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Tourlitis Lighthouse: The magical Greek Lighthouse

2 min read

We are off the coast of the Greek port city of Andros. Rising up out of the islet of Tourlitis, a weather-worn stone spire opposite the harbor at Chora, on Andros island, Tourlitis Lighthouse looks like something straight out of a fantasy novel.
The beacon was first built in 1897 just off shore from a castle in Andros. The stone column on which it was built had been shaped by millennia of natural erosion into the perfect pedestal for a coastal beacon. Unfortunately the original lighthouse was short-lived, and was destroyed during World War II.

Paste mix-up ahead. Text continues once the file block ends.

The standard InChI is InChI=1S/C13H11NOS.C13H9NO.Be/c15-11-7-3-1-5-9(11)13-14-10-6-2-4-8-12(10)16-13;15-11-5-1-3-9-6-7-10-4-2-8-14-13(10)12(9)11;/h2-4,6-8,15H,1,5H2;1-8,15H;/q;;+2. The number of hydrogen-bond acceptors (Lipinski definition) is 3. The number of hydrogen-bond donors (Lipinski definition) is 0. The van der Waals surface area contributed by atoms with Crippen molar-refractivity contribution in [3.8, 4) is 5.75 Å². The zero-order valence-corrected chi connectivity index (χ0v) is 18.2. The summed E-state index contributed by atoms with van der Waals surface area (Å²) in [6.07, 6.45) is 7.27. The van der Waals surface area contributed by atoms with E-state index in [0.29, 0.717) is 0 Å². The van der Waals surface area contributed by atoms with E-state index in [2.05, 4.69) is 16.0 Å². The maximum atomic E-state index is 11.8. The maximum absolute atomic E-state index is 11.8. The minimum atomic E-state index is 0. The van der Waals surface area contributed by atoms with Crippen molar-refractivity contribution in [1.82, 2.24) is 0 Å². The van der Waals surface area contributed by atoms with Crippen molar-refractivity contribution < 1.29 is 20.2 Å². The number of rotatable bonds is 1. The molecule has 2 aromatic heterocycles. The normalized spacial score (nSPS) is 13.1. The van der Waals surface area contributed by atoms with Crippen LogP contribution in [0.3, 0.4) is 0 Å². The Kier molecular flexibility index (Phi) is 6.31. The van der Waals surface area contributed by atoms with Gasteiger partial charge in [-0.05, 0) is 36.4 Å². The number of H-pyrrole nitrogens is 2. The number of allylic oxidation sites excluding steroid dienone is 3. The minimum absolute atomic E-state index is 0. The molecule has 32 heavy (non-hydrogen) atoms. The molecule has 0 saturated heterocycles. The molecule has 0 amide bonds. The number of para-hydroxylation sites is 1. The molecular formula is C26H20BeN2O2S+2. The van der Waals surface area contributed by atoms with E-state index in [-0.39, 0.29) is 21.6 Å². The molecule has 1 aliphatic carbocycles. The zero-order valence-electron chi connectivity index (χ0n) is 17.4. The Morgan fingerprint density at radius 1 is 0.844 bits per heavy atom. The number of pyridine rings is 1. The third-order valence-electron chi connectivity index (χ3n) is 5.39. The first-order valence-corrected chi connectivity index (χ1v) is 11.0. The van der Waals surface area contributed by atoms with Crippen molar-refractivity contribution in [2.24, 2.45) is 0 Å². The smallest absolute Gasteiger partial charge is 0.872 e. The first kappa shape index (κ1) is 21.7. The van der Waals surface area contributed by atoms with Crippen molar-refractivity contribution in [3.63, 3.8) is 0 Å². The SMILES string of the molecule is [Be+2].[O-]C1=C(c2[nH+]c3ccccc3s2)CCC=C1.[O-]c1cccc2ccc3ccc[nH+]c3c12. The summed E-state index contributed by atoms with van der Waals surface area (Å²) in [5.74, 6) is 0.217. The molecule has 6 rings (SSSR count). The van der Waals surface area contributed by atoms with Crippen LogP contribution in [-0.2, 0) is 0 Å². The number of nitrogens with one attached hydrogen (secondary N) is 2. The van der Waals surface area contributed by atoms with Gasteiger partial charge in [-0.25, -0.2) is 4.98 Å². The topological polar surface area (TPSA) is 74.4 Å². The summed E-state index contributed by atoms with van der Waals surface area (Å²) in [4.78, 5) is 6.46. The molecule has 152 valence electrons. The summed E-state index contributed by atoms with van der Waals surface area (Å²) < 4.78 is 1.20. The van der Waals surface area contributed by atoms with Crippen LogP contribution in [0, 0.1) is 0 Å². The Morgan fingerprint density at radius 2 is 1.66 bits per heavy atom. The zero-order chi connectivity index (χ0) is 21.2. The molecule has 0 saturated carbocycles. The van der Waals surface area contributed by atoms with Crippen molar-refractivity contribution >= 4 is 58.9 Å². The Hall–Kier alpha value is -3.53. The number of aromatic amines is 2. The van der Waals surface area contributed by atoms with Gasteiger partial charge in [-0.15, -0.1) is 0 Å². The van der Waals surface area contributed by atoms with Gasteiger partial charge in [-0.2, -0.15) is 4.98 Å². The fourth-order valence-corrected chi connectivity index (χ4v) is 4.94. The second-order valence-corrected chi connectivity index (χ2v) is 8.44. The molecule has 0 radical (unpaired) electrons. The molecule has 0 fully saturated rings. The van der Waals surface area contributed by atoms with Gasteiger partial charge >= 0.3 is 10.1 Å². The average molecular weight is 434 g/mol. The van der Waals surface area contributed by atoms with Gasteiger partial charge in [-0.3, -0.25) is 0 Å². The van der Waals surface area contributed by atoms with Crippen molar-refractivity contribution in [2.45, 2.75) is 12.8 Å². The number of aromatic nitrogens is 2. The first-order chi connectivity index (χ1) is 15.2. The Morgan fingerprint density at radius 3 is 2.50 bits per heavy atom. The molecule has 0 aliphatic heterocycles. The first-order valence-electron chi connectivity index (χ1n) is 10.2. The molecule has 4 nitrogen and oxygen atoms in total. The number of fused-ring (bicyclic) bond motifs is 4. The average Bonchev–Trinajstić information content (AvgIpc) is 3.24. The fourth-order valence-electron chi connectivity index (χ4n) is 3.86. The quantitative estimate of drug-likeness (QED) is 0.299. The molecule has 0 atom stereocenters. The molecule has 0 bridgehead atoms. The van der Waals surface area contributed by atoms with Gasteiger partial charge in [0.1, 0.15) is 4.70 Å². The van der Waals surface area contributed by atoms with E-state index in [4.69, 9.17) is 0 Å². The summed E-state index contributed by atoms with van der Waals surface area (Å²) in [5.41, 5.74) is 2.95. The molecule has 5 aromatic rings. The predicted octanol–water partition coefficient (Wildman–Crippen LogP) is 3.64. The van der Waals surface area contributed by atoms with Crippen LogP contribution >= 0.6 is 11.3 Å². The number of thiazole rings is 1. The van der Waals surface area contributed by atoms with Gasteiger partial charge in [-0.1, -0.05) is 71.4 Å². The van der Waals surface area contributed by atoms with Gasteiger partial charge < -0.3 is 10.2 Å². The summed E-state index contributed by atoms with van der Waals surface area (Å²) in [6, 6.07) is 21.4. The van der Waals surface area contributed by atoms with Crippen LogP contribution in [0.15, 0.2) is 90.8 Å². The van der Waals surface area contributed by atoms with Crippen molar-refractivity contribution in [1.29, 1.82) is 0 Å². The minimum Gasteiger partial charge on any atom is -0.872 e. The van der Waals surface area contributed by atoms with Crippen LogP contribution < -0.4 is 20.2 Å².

Despite for a time the rocky outcropping went without a proper lighthouse (a simple scaffold tower was erected on Tourlitis), the lovely beacon was eventually rebuilt in the early 1990s at the expenses of Alexandros Goulandris, an oil tycoon of Andros island. He and his wife dedicated the lighthouse in memory of their deceased daughter Violanda.
The replica became Greece’s first automated lighthouse, eliminating the need for an onsite keeper to operate the light. And, in addition, it is the only Greek lighthouse to be built entirely by Greek hands.
But even with the modern upgrade, the lighthouse still looks like something out of a perfect wizard’s tower, with the winding staircase hewn from the rock itself, leading up to the door of the tower.
Since its renovation in 1994, it has become one of the area’s foremost tourist attractions, drawing lighthouse lovers and photographers who come to gawk at its singular beauty.

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